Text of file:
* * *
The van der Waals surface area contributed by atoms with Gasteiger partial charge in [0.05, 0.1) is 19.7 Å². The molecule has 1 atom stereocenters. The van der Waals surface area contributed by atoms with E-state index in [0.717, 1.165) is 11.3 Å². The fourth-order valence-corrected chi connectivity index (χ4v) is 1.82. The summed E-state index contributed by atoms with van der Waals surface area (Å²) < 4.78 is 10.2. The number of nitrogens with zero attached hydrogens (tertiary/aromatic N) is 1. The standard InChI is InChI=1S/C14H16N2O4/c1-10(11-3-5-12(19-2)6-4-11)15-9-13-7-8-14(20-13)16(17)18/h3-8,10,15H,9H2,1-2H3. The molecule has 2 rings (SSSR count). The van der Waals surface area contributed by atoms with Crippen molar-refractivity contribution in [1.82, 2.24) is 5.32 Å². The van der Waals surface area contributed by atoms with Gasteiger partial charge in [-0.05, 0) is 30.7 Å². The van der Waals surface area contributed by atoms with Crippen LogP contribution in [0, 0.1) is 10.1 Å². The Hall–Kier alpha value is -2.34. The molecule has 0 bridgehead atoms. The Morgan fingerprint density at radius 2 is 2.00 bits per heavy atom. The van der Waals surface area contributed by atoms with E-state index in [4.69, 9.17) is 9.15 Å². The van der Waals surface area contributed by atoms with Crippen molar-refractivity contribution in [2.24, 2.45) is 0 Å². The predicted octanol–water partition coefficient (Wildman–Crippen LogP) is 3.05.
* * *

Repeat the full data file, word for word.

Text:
The van der Waals surface area contributed by atoms with Gasteiger partial charge in [0.05, 0.1) is 19.7 Å². The molecule has 1 atom stereocenters. The van der Waals surface area contributed by atoms with E-state index in [0.717, 1.165) is 11.3 Å². The fourth-order valence-corrected chi connectivity index (χ4v) is 1.82. The summed E-state index contributed by atoms with van der Waals surface area (Å²) < 4.78 is 10.2. The number of nitrogens with zero attached hydrogens (tertiary/aromatic N) is 1. The standard InChI is InChI=1S/C14H16N2O4/c1-10(11-3-5-12(19-2)6-4-11)15-9-13-7-8-14(20-13)16(17)18/h3-8,10,15H,9H2,1-2H3. The molecule has 2 rings (SSSR count). The van der Waals surface area contributed by atoms with Crippen molar-refractivity contribution in [1.82, 2.24) is 5.32 Å². The van der Waals surface area contributed by atoms with Gasteiger partial charge in [-0.05, 0) is 30.7 Å². The van der Waals surface area contributed by atoms with Crippen LogP contribution in [0, 0.1) is 10.1 Å². The Hall–Kier alpha value is -2.34. The molecule has 0 bridgehead atoms. The Morgan fingerprint density at radius 2 is 2.00 bits per heavy atom. The van der Waals surface area contributed by atoms with E-state index in [4.69, 9.17) is 9.15 Å². The van der Waals surface area contributed by atoms with Crippen molar-refractivity contribution in [2.24, 2.45) is 0 Å². The predicted octanol–water partition coefficient (Wildman–Crippen LogP) is 3.05.